From tiny acquisitions to massive conglomerate combinations, Wall Street's urge to merge remains strong. How can we tell the dealmakers from the dealbreakers?

Breaking down the buildup
To help, we'll turn to the 110,000-plus investors in Motley Fool CAPS. Research suggests that top-rated stocks offer the best oppportunity to capture the best returns. A combination of two companies with high CAPS ratings should bode well for the new firm's future results, while a high-rated company that joins a lower-rated one may benefit one set of investors more than the other.

Despite troubles in the capital markets, the deals won't stop; they simply might involve more stock and less cash. Here's a handful of recently announced deals, and the ratings for each participating company on CAPS' five-star scale:


CAPS Rating


CAPS Rating

Deal Price

Exterran Holdings


Discharge Technologies


$108 million

Cypress Semiconductor (NYSE:CY)




$46 million

Aegis BPO


PeopleSupport (NASDAQ:PSPT)


$250 million

Tower Group


CastlePoint Holdings


$490 million

Planet Hollywood




$9.7 million

General Maritime (NYSE:GMR)


Arlington Tankers (NYSE:ATB)


1.34-1 stock swap

Nationwide Mutual


Nationwide Financial Services


$2.4 billion

CAPS ratings courtesy of Motley Fool CAPS; NR = not rated.

Power up
Without SunPower (NASDAQ:SPWR) to fuel its results after its coming spinoff, parent Cypress Semiconductor needs something to charge up its semiconductor business. That could be Simtek, which manufactures nonvolatile RAM chips that Cypress says it will incorporate into many of its own products. Earlier this year, Simtek had rejected Cypress's $2.20-per-share offer as undervalued; the current bid is $2.60 per share.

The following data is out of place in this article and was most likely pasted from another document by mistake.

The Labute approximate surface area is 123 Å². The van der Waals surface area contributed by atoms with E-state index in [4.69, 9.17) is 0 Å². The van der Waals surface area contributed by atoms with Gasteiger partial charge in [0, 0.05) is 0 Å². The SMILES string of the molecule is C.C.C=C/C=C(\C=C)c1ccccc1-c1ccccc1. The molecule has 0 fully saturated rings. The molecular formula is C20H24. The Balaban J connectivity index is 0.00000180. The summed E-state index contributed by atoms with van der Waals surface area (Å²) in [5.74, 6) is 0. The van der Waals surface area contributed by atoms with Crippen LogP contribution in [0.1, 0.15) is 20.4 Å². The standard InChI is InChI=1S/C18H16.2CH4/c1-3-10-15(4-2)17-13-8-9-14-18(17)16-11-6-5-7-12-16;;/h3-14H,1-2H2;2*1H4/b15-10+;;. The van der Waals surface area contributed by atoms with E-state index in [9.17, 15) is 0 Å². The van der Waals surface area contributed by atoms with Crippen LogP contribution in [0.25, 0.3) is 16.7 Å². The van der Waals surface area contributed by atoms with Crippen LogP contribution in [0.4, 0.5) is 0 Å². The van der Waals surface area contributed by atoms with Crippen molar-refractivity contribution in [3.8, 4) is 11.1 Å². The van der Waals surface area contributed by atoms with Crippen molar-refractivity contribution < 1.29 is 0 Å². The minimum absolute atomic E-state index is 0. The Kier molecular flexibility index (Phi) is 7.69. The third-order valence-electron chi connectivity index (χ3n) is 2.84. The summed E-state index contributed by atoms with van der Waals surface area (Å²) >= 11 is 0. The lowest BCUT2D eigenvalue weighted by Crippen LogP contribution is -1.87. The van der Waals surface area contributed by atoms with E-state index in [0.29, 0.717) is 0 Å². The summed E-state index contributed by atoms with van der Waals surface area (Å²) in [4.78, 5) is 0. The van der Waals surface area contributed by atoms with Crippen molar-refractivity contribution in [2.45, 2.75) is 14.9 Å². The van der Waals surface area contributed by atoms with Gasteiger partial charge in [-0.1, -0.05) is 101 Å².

CAPS member PizzeriaMan recently figured that the tight association between Cypress and Sunpower was still worth something, much the way EMC (NYSE:EMC) got a boost from its position in VMware (NYSE:VMW):

Stake in [SunPower] is valued at more than [Cypress'] entire market cap. Low risk way to ride the solar rocketship. See: EMC-[VMware].

Perfect timing
Consider it a case of "saved by the bell." Motley Fool Hidden Gems Pay Dirt recommendation PeopleSupport swung to a second-quarter loss as the weakening economy and a Phillipine peso hedge hurt results. Shareholders, though, found their stock shooting up 25% the next day, as India-based outsourcing firm Aegis BPO offered to acquire PeopleSupport for $250 million. Whew!

Even before the buyout offer, investors supported PeopleSupport. Despite its disappointments, CAPS member cfactp08 had kind words for the company: "[It has a] healthy balance sheet and long-term growth perspectives. Earnings have disappointed but current multiple is much lower than historical average."

A value-added offer
What's your take on these deals? It pays to start your own research on these stocks on Motley Fool CAPS. Read a company's financial reports, scrutinize key data and charts, and examine the comments your fellow investors have made, all from a stock's CAPS page. Tell the CAPS community whether the urge to merge is good to go -- or whether you think it's better for the firms involved to remain independent.